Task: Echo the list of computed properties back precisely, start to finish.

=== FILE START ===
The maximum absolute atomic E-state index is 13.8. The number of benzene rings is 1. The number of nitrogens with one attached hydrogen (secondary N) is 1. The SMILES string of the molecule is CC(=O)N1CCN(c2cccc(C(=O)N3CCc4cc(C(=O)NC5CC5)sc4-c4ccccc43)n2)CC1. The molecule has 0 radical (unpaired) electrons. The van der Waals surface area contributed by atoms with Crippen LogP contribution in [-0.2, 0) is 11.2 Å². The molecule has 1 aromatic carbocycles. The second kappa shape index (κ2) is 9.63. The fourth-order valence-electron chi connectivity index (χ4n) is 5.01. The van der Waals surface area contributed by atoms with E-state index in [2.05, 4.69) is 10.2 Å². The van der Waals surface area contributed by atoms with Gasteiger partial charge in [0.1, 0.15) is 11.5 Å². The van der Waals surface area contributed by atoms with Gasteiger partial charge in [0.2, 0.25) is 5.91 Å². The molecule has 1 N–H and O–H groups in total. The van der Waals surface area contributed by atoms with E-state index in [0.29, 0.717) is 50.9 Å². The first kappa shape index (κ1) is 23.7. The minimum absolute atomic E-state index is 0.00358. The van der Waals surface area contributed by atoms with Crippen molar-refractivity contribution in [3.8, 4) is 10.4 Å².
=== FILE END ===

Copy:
The maximum absolute atomic E-state index is 13.8. The number of benzene rings is 1. The number of nitrogens with one attached hydrogen (secondary N) is 1. The SMILES string of the molecule is CC(=O)N1CCN(c2cccc(C(=O)N3CCc4cc(C(=O)NC5CC5)sc4-c4ccccc43)n2)CC1. The molecule has 0 radical (unpaired) electrons. The van der Waals surface area contributed by atoms with Crippen LogP contribution in [-0.2, 0) is 11.2 Å². The molecule has 1 aromatic carbocycles. The second kappa shape index (κ2) is 9.63. The fourth-order valence-electron chi connectivity index (χ4n) is 5.01. The van der Waals surface area contributed by atoms with E-state index in [2.05, 4.69) is 10.2 Å². The van der Waals surface area contributed by atoms with Gasteiger partial charge in [0.1, 0.15) is 11.5 Å². The van der Waals surface area contributed by atoms with Gasteiger partial charge in [0.2, 0.25) is 5.91 Å². The molecule has 1 N–H and O–H groups in total. The van der Waals surface area contributed by atoms with E-state index in [0.29, 0.717) is 50.9 Å². The first kappa shape index (κ1) is 23.7. The minimum absolute atomic E-state index is 0.00358. The van der Waals surface area contributed by atoms with Crippen molar-refractivity contribution in [3.8, 4) is 10.4 Å².